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Davidia - Handkerchief Trees

The 'Davidia' is a rarity in that it is a single species genus, so its only species is the Davidia involucrata. This deciduous tree is a native of China, and it is best known for its highly unusual flower bracts that appear on the tree when it is mature. The flowers themselves are actually fairly insignificant, they are small flowers that are yellow and purple in colour, and these appear in May - but the protective leaves around the flowers, named bracts, are something very special indeed. The bracts are up to 30cm in length and they are creamy white in colour; they cover the flowers and float in the breeze. They are said to look like handkerchiefs, hence the common name, and are also known to look like doves perching on the branches. Aside from the flowers, the leaves themselves are also attractive and these are up to 15cm in length and they are ovately shaped and bright green in colour.

The Davidia genus was named after the French priest Father Armand David who discovered the tree when traveling in China. He sent dried specimens of the tree over to Paris, where in 1871 it was certified as a previously unrecorded genus. The tree that Father David found was a lone tree on the top of a mountain, at around 2000m high, and eventually other lone specimens were found in other remote areas across China.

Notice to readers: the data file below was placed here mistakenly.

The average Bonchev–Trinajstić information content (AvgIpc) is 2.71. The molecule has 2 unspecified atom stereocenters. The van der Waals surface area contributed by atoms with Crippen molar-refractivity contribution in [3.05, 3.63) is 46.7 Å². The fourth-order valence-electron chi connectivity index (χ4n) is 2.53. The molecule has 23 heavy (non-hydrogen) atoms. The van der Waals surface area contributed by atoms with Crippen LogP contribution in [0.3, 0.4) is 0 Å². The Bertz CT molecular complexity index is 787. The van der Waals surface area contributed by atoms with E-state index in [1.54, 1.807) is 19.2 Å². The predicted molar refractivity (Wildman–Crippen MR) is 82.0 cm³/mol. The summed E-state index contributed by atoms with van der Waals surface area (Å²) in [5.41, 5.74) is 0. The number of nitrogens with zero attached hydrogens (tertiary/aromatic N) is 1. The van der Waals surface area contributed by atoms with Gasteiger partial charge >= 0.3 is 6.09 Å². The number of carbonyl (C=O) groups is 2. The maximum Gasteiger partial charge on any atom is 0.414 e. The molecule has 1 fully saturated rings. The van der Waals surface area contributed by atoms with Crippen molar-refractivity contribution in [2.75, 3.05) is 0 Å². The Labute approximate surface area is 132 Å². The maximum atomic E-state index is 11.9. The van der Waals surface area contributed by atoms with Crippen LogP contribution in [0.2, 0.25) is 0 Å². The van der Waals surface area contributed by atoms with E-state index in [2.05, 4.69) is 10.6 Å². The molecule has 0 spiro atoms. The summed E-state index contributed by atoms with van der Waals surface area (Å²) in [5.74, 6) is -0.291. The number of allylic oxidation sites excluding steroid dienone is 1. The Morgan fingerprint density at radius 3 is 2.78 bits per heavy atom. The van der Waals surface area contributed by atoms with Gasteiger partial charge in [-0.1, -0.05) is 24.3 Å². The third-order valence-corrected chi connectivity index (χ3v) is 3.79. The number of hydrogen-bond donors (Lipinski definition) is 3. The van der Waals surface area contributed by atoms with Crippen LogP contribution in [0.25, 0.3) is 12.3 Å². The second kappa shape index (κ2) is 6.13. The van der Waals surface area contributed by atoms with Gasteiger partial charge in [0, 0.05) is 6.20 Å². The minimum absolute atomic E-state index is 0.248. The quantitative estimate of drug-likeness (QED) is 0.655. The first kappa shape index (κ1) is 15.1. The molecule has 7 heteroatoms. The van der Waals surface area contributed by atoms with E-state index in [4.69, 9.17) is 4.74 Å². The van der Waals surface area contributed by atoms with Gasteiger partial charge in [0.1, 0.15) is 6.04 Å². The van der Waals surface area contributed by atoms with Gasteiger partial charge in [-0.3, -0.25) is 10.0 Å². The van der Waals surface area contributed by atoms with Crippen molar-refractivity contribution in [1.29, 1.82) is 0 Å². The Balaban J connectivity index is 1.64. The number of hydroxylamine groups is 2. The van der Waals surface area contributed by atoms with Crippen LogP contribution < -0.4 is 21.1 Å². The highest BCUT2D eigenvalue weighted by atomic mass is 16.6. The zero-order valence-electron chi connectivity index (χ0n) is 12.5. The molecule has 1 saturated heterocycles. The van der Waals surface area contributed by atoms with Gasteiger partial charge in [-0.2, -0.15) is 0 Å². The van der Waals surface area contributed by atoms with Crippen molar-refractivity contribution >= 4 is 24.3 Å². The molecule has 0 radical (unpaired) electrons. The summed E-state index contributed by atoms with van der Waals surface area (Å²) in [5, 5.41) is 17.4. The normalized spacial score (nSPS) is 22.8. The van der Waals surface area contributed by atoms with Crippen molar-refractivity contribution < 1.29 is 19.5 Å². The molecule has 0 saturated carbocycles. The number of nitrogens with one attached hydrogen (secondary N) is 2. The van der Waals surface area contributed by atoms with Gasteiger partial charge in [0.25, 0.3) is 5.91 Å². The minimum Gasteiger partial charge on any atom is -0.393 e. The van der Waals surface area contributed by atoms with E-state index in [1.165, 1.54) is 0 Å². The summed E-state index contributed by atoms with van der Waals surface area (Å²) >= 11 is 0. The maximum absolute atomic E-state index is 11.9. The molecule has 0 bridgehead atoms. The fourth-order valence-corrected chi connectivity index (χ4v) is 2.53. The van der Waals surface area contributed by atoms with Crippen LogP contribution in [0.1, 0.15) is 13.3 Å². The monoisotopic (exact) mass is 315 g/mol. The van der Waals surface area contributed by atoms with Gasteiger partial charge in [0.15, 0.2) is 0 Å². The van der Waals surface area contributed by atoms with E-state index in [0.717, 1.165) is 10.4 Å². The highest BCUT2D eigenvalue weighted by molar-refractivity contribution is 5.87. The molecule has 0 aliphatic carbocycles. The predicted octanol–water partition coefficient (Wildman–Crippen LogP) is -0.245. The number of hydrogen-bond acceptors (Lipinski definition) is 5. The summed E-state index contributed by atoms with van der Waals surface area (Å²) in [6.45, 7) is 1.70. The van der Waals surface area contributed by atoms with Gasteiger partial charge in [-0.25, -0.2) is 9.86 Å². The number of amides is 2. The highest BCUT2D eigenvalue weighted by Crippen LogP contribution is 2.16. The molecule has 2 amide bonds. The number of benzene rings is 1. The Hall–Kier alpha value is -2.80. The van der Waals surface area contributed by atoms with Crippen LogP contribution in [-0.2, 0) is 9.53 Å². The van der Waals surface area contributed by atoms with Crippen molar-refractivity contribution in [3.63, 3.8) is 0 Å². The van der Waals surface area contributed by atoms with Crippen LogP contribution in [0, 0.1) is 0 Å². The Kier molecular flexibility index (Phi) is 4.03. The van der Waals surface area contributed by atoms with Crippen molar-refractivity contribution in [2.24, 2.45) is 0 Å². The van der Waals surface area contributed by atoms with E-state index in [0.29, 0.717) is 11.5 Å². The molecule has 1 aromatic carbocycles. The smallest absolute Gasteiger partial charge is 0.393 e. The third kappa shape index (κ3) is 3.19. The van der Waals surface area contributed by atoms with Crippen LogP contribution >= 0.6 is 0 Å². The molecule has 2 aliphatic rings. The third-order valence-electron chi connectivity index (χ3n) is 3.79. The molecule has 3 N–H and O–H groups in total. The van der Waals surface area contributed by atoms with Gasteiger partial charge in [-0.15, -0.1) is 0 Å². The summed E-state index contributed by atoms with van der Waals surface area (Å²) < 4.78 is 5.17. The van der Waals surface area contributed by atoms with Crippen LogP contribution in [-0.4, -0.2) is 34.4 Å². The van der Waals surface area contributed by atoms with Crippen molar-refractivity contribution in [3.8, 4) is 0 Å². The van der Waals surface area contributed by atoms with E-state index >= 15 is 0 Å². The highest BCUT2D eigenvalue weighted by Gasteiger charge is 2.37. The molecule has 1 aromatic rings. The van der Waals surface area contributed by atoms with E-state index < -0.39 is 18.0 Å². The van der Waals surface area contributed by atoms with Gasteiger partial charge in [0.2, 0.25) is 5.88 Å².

Today Davidia trees are widely planted as ornamental garden specimens, and they are commonly admired in nature reserves and botanical gardens worldwide. Cambridge University Botainc Garden is on our doorstep, and we recently visited their Woodland Garden to view their mature Davidia Involucrata. We would encourage you to view this spectacular tree at your local botanical garden, and you can see for yourself just how delightful the Davidia is. When planitng the Davidia in your own garden, we would advise you to plant it as a lawn specimen so that its beautiful flower bracts can be appreciated and enjoyed for years to come.

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